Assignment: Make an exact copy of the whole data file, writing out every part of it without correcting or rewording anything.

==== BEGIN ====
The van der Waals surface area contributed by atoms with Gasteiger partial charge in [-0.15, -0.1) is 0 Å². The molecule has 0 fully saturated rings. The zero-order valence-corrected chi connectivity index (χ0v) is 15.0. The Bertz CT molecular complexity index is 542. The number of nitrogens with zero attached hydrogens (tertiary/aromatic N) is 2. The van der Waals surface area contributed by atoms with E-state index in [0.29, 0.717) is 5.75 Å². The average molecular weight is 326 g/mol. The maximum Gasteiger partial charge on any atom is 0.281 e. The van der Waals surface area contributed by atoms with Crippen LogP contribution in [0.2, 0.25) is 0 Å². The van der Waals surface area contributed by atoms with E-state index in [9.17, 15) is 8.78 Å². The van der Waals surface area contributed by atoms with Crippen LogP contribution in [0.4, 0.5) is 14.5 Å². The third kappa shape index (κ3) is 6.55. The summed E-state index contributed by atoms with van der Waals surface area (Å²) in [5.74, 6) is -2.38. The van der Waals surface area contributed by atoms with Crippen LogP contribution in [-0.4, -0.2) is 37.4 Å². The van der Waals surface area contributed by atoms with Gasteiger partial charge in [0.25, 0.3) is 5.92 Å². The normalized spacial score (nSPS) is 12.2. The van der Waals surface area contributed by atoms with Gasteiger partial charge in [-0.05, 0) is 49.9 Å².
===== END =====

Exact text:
The van der Waals surface area contributed by atoms with Gasteiger partial charge in [-0.15, -0.1) is 0 Å². The molecule has 0 fully saturated rings. The zero-order valence-corrected chi connectivity index (χ0v) is 15.0. The Bertz CT molecular complexity index is 542. The number of nitrogens with zero attached hydrogens (tertiary/aromatic N) is 2. The van der Waals surface area contributed by atoms with E-state index in [0.29, 0.717) is 5.75 Å². The average molecular weight is 326 g/mol. The maximum Gasteiger partial charge on any atom is 0.281 e. The van der Waals surface area contributed by atoms with Crippen LogP contribution in [0.2, 0.25) is 0 Å². The van der Waals surface area contributed by atoms with E-state index in [9.17, 15) is 8.78 Å². The van der Waals surface area contributed by atoms with Crippen LogP contribution in [0.4, 0.5) is 14.5 Å². The third kappa shape index (κ3) is 6.55. The summed E-state index contributed by atoms with van der Waals surface area (Å²) in [5.74, 6) is -2.38. The van der Waals surface area contributed by atoms with Crippen LogP contribution in [-0.4, -0.2) is 37.4 Å². The van der Waals surface area contributed by atoms with Gasteiger partial charge in [0.25, 0.3) is 5.92 Å². The normalized spacial score (nSPS) is 12.2. The van der Waals surface area contributed by atoms with Gasteiger partial charge in [-0.05, 0) is 49.9 Å².